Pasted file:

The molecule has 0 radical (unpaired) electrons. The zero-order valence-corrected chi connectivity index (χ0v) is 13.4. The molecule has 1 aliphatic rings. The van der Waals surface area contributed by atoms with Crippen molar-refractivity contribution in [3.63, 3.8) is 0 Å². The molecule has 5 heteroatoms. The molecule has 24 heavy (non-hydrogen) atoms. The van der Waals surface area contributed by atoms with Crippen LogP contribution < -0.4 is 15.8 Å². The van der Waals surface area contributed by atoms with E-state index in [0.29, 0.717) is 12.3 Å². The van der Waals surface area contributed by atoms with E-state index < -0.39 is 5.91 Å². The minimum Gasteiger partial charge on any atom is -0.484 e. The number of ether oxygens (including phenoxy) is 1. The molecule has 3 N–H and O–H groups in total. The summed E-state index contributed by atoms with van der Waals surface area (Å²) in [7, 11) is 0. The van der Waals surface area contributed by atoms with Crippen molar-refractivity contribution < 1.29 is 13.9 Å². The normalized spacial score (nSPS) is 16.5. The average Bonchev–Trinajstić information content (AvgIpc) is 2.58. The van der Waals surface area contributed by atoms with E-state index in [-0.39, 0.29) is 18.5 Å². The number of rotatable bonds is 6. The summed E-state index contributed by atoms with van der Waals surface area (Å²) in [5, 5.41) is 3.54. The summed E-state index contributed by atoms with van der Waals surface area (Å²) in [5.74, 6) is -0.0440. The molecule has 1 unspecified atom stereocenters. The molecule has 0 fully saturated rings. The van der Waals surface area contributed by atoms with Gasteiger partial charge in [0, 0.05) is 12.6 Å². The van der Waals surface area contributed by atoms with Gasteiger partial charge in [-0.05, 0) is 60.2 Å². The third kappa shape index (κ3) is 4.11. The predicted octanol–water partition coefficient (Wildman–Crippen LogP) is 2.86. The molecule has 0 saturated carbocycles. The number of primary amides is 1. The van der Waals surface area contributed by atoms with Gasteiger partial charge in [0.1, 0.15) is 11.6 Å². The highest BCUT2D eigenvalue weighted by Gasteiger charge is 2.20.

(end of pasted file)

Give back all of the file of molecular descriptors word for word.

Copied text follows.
The molecule has 0 radical (unpaired) electrons. The zero-order valence-corrected chi connectivity index (χ0v) is 13.4. The molecule has 1 aliphatic rings. The van der Waals surface area contributed by atoms with Crippen molar-refractivity contribution in [3.63, 3.8) is 0 Å². The molecule has 5 heteroatoms. The molecule has 24 heavy (non-hydrogen) atoms. The van der Waals surface area contributed by atoms with Crippen LogP contribution < -0.4 is 15.8 Å². The van der Waals surface area contributed by atoms with E-state index in [0.29, 0.717) is 12.3 Å². The van der Waals surface area contributed by atoms with E-state index < -0.39 is 5.91 Å². The minimum Gasteiger partial charge on any atom is -0.484 e. The number of ether oxygens (including phenoxy) is 1. The molecule has 3 N–H and O–H groups in total. The summed E-state index contributed by atoms with van der Waals surface area (Å²) in [7, 11) is 0. The van der Waals surface area contributed by atoms with Crippen molar-refractivity contribution < 1.29 is 13.9 Å². The normalized spacial score (nSPS) is 16.5. The average Bonchev–Trinajstić information content (AvgIpc) is 2.58. The van der Waals surface area contributed by atoms with E-state index in [-0.39, 0.29) is 18.5 Å². The number of rotatable bonds is 6. The summed E-state index contributed by atoms with van der Waals surface area (Å²) in [5, 5.41) is 3.54. The summed E-state index contributed by atoms with van der Waals surface area (Å²) in [5.74, 6) is -0.0440. The molecule has 1 unspecified atom stereocenters. The molecule has 0 fully saturated rings. The van der Waals surface area contributed by atoms with Gasteiger partial charge in [0, 0.05) is 12.6 Å². The van der Waals surface area contributed by atoms with Gasteiger partial charge in [-0.05, 0) is 60.2 Å². The third kappa shape index (κ3) is 4.11. The predicted octanol–water partition coefficient (Wildman–Crippen LogP) is 2.86. The molecule has 0 saturated carbocycles. The number of primary amides is 1. The van der Waals surface area contributed by atoms with Gasteiger partial charge in [0.1, 0.15) is 11.6 Å². The highest BCUT2D eigenvalue weighted by Gasteiger charge is 2.20.